Why you should grow and keep big muscles
Life isn’t just about how long we live; it’s about how well we live it. We often hear about increasing our lifespan, but is a longer life worth it if we can’t move and become dependent on others? What’s equally, or even more important, is enhancing our healthspan—the period during which we enjoy a good quality of life. From what I’ve observed when talking to older people, they care more about “improving the quality of their life” than “living a longer life”
Imagine being unable to engage in activities you love, like traveling, playing with kids, hiking, or even just gardening. The loss of functional ability can lead to a diminished the enjoyment we have in life.
What can you do to maintain your independence, relationships, and dignity? I believe the answer lies in working out, especially resistance training that helps keeping our strength. In his book “Outlive”, Peter Attia shows how we can increase our healthpan and combat the effect of aging :
“Exercise is by far the most potent longevity ‘drug’ available.” It’s not just about delaying death; it’s about preserving cognitive and physical abilities.
The inevitable decline begins in your 30s
Many of us don’t notice it in our 20s, but as we enter our 30s, the signs become more and more reccurent. Recovery from injuries slows down, we get tired more quickly, and our overall vigor starts to wane.
sarcopenia: losing muscle and strength as we age
Sarcopenia is the loss of muscle strength with age. It often catches people off guard and people realize it when it’s too late. Starting as early as age 30, we begin to lose 3% to 5% of our muscle mass each decade. By the end of a typical lifespan, most individuals have lost about 30% of their muscle strength. Preserving muscle mass is crucial. No amount of cardio (running, cycling) can combat this natural decline. Both men and women need to engage in strength training along with cardiovascular exercise.
Look at the similarities in thigh muscle of the triathletes and someone who does not move below (source):
Resistance Training: The ultimate drug to improve healthspan
The graph show than our peak strength happen at 30 and start decreasing over time:
This other graph show the effect of resistance training, and how it can prevent disability:
Without resistance training, our bodies undergo a transformation post-30: muscle loss gives way to a higher fat percentage, leading to a weaker physique and the lose of autonomy.
reducing the risk of injuries and falls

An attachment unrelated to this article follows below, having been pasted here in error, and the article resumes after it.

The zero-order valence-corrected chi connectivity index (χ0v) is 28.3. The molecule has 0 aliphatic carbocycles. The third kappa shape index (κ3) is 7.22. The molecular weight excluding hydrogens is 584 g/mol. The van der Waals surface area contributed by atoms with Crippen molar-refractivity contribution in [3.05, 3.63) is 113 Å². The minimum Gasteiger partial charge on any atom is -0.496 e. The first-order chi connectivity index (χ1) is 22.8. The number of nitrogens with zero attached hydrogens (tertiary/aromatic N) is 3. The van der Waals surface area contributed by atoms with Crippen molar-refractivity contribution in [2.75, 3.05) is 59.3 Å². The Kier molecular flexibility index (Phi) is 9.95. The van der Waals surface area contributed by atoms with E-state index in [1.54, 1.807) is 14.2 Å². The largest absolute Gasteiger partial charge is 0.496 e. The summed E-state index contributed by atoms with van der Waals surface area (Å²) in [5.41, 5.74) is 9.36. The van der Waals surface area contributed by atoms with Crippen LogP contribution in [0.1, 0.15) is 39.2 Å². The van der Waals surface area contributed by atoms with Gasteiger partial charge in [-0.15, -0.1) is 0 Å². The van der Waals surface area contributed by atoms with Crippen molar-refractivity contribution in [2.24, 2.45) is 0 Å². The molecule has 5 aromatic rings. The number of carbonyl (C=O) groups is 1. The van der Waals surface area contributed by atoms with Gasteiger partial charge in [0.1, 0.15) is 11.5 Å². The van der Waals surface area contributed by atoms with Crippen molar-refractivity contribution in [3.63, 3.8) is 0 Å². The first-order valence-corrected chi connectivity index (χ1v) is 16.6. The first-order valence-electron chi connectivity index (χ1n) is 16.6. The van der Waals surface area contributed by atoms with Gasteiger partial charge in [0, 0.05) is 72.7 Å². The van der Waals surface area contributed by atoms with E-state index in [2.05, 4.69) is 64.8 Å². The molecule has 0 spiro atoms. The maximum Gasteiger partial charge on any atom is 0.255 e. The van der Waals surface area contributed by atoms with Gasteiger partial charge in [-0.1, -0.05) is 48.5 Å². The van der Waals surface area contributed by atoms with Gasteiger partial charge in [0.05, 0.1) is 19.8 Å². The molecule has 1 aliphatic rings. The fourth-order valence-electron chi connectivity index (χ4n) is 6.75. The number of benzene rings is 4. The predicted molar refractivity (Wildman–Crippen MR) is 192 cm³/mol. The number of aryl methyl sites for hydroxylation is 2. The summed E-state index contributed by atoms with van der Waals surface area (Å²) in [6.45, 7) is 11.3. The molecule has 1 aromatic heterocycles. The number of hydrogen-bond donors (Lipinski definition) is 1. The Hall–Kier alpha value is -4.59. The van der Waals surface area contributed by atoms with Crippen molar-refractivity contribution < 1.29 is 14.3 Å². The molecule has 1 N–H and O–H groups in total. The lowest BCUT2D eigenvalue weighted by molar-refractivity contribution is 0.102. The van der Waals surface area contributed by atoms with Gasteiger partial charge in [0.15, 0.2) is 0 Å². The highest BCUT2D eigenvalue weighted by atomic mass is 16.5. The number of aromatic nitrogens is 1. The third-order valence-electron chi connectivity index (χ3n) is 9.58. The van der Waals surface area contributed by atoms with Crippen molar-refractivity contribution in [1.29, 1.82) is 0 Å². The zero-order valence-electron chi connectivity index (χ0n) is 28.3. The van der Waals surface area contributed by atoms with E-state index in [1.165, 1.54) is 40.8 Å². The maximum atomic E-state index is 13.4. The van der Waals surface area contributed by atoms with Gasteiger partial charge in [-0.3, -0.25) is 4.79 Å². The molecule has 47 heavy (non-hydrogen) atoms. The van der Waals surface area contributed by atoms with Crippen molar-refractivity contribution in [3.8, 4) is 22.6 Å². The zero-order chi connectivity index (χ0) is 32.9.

Falls are a leading cause of mortality for people over 75. Resistance training enhances lower body strength, crucial for activities like climbing stairs or simply standing up from a chair. Stronger muscles also mean better balance and a reduced risk of falls, which can be catastrophic in later life. Starting 60-65: risk of falls that lead to immediate death or within 12 months (break hips / femur) is really high (15-30% depending the study). Over 14 million, or 1 in 4 older adults report falling every year. It is also the leading cause on the non-fatal injuries in the USA at all ages :
a 20-year advantage
Research shows that 85-year-old individuals who have consistently engaged in weightlifting display similar physical power to non-lifting 65-year-olds. Long-term resistance training can grant an approximate 20-year advantage in physical capabilities.
If you are in your 30s like me, you probably already feel it. Regular exercise, especially strength training, plays a vital role in pain prevention and management. Weak muscles and a sedentary lifestyle often lead to chronic pain issues, which can severely impact the quality of life in our later years.
Other reasons to stay strong as we age?
cognitive benefits, mood, stamina
Resistance training doesn’t just benefit the body; it also supports cognitive health. Low muscle mass and physical inactivity are linked to cognitive decline in old age. Exercise releases myokines, which support brain health, indicating a dose-dependent effect between muscle mass and cognitive function.
It also boost mood and reduce symptoms of anxiety and depression. When pushing hard, your body release endorphins and other mood-enhancing chemicals during exercise. These natural mood lifters contribute to a sense of well-being you can get each time you go for a workout.